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Torture vs Other Cruel, Inhuman, and Degrading Treatment -- Is the Distinction Real or Apparent?, by Metin Basoglu, MD, PhD et al.,
Reviewed by John E. Dannenberg
Motivated by recent reports of U.S. human rights abuses in military prisons, the three psychiatrist authors studied ill treatment during captivity, including psychological manipulations, humiliating treatment and forced stress situations, and upon finding them indistinguishable from torture as to associated distress and uncontrollability, recommended prohibition of such practices by international law.
The authors set out to distinguish between torture and various other forms of ill treatment during captivity as to their relative psychological impact. They studied 279 survivors of war trauma from Bosnia, Croatia and Serbia. The target group was selected evenly from combat veterans, torture survivors, refugees, displaced people and NATO bombing victims. The measure tools used were the DSM-IV [standard psychiatric evaluation manual] scales for post-traumatic stress disorder and war/torture survivors. The principal results were that the effects of psychological manipulations, humiliating treatment, exposure to aversive environmental conditions and forced stress positions showed much the same results observed with torture victims.
The study defined the abusive prison treatment as blindfolding, hooding, forced nudity, isolation, forced standing, rope bondage, deprivation (e.g., sleep, light, water, food or medical care), and treatment designed to create fear, terror or helplessness. By comparison, it defined torture as acts inflicting severe mental pain or suffering and prolonged mental harm. Examples here included Palestinian hanging (i.e., by wrists bound behind back), suffocation, electric shock, beating of the soles of the feet, stretching, beating, hanging by hands or feet, needles under finger and toe nails, cupped hand beating of ears, and pulling by hair.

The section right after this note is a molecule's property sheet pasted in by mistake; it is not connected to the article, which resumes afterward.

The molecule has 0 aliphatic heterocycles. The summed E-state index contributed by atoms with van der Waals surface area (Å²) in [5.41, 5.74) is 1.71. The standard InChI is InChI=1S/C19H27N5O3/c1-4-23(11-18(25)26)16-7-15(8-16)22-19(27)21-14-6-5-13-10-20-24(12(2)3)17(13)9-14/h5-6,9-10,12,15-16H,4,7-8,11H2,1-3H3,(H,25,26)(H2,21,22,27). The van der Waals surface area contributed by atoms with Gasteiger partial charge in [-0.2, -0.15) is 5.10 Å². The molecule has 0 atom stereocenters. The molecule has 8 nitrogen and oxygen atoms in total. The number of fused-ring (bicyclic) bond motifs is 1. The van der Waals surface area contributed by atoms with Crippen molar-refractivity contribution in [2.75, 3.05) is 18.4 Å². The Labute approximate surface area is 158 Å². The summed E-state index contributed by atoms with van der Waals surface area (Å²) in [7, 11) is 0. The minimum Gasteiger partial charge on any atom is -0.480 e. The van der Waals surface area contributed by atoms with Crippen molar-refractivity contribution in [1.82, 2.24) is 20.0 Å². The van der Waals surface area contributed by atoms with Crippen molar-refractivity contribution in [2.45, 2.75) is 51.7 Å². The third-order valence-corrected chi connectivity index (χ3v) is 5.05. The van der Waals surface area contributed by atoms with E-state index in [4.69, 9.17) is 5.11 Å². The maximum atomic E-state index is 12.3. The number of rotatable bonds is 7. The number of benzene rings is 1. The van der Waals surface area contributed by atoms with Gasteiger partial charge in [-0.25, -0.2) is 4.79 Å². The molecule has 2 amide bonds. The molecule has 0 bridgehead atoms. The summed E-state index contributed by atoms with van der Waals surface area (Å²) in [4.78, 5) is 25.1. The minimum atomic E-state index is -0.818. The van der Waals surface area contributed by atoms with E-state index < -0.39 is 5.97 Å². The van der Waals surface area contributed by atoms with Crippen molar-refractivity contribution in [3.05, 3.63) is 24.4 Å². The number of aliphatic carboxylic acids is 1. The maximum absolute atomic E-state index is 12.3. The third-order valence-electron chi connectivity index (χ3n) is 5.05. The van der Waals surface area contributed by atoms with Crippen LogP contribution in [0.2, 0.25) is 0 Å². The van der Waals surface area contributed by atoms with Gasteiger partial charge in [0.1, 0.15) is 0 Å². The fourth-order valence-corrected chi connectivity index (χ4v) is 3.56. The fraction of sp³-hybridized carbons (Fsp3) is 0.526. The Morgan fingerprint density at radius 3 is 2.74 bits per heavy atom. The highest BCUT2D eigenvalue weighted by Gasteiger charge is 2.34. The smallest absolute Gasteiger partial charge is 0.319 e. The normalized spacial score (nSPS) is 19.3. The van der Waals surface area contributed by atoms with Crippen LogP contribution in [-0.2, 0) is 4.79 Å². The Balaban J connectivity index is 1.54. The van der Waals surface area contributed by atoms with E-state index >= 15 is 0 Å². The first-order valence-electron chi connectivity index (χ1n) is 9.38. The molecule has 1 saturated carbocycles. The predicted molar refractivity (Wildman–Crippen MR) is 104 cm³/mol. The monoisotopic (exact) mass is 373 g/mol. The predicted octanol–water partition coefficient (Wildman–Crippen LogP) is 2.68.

In general, the study found that the severity of psychological damage was proportional to the amount of physical pain one was subjected to. Since physical torture is prohibited by the Geneva Convention, but ?interrogation? is not, the question was whether so-called ?interrogation techniques? crossed the boundary of prohibited torturous acts. A total of 21 psychiatrists participated in the study, conducting interviews over a two-year period.
An important result was that the long term effects of physical torture and of other psychological mistreatment were the same. This lead to the recommendation that since such long term damage from torture has long been prohibited by international convention, the equally-harmful practices of psychological ?interrogation? mistreatment should likewise be banned.
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